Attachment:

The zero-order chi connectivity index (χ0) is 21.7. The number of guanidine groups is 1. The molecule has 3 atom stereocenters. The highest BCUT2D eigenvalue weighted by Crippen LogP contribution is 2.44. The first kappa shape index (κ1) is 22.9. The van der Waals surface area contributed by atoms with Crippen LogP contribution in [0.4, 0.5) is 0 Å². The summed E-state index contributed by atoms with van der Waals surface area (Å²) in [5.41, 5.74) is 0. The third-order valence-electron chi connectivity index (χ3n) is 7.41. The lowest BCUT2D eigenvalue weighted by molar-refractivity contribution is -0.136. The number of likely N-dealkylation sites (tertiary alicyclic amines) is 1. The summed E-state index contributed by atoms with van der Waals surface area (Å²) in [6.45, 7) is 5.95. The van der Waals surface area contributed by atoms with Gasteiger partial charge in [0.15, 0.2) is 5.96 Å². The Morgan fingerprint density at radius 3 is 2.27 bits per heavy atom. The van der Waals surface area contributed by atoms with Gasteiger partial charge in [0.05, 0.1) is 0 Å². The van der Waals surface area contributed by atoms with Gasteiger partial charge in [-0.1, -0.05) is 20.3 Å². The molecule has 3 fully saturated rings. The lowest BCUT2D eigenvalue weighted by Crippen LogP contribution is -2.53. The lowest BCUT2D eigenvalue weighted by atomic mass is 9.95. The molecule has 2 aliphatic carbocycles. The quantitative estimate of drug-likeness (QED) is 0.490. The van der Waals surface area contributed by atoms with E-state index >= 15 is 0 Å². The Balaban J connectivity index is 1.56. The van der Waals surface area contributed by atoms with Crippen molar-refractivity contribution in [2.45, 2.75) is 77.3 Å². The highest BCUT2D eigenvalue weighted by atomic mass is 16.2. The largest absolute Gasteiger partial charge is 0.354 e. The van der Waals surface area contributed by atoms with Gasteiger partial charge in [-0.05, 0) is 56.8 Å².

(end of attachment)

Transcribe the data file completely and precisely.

The zero-order chi connectivity index (χ0) is 21.7. The number of guanidine groups is 1. The molecule has 3 atom stereocenters. The highest BCUT2D eigenvalue weighted by Crippen LogP contribution is 2.44. The first kappa shape index (κ1) is 22.9. The van der Waals surface area contributed by atoms with Crippen LogP contribution in [0.4, 0.5) is 0 Å². The summed E-state index contributed by atoms with van der Waals surface area (Å²) in [5.41, 5.74) is 0. The third-order valence-electron chi connectivity index (χ3n) is 7.41. The lowest BCUT2D eigenvalue weighted by molar-refractivity contribution is -0.136. The number of likely N-dealkylation sites (tertiary alicyclic amines) is 1. The summed E-state index contributed by atoms with van der Waals surface area (Å²) in [6.45, 7) is 5.95. The van der Waals surface area contributed by atoms with Gasteiger partial charge in [0.15, 0.2) is 5.96 Å². The Morgan fingerprint density at radius 3 is 2.27 bits per heavy atom. The van der Waals surface area contributed by atoms with Gasteiger partial charge in [0.05, 0.1) is 0 Å². The van der Waals surface area contributed by atoms with Gasteiger partial charge in [-0.1, -0.05) is 20.3 Å². The molecule has 3 fully saturated rings. The lowest BCUT2D eigenvalue weighted by Crippen LogP contribution is -2.53. The lowest BCUT2D eigenvalue weighted by atomic mass is 9.95. The molecule has 2 aliphatic carbocycles. The quantitative estimate of drug-likeness (QED) is 0.490. The van der Waals surface area contributed by atoms with E-state index >= 15 is 0 Å². The Balaban J connectivity index is 1.56. The van der Waals surface area contributed by atoms with Crippen molar-refractivity contribution in [2.45, 2.75) is 77.3 Å². The highest BCUT2D eigenvalue weighted by atomic mass is 16.2. The largest absolute Gasteiger partial charge is 0.354 e. The van der Waals surface area contributed by atoms with Gasteiger partial charge in [-0.05, 0) is 56.8 Å².